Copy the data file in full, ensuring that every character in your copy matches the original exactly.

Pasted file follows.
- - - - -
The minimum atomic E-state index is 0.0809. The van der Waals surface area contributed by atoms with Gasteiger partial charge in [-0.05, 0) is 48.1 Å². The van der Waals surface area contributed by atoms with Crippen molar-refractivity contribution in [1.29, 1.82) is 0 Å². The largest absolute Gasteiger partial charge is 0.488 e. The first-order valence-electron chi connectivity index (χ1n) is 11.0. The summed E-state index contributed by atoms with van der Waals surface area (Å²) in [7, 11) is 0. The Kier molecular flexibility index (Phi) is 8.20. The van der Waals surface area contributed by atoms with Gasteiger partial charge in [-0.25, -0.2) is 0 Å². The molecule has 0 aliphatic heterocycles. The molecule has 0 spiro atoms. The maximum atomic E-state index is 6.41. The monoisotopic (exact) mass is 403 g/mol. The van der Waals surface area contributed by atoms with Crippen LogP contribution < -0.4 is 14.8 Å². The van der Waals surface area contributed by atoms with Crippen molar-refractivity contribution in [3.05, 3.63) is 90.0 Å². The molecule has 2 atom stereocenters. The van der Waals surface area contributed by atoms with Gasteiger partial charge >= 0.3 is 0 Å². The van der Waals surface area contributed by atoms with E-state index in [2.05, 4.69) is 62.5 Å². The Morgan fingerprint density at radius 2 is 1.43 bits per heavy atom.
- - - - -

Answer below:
The minimum atomic E-state index is 0.0809. The van der Waals surface area contributed by atoms with Gasteiger partial charge in [-0.05, 0) is 48.1 Å². The van der Waals surface area contributed by atoms with Crippen molar-refractivity contribution in [1.29, 1.82) is 0 Å². The largest absolute Gasteiger partial charge is 0.488 e. The first-order valence-electron chi connectivity index (χ1n) is 11.0. The summed E-state index contributed by atoms with van der Waals surface area (Å²) in [7, 11) is 0. The Kier molecular flexibility index (Phi) is 8.20. The van der Waals surface area contributed by atoms with Gasteiger partial charge in [-0.25, -0.2) is 0 Å². The molecule has 0 aliphatic heterocycles. The molecule has 0 spiro atoms. The maximum atomic E-state index is 6.41. The monoisotopic (exact) mass is 403 g/mol. The van der Waals surface area contributed by atoms with Crippen LogP contribution < -0.4 is 14.8 Å². The van der Waals surface area contributed by atoms with Crippen molar-refractivity contribution in [3.05, 3.63) is 90.0 Å². The molecule has 2 atom stereocenters. The van der Waals surface area contributed by atoms with Gasteiger partial charge >= 0.3 is 0 Å². The van der Waals surface area contributed by atoms with E-state index in [2.05, 4.69) is 62.5 Å². The Morgan fingerprint density at radius 2 is 1.43 bits per heavy atom.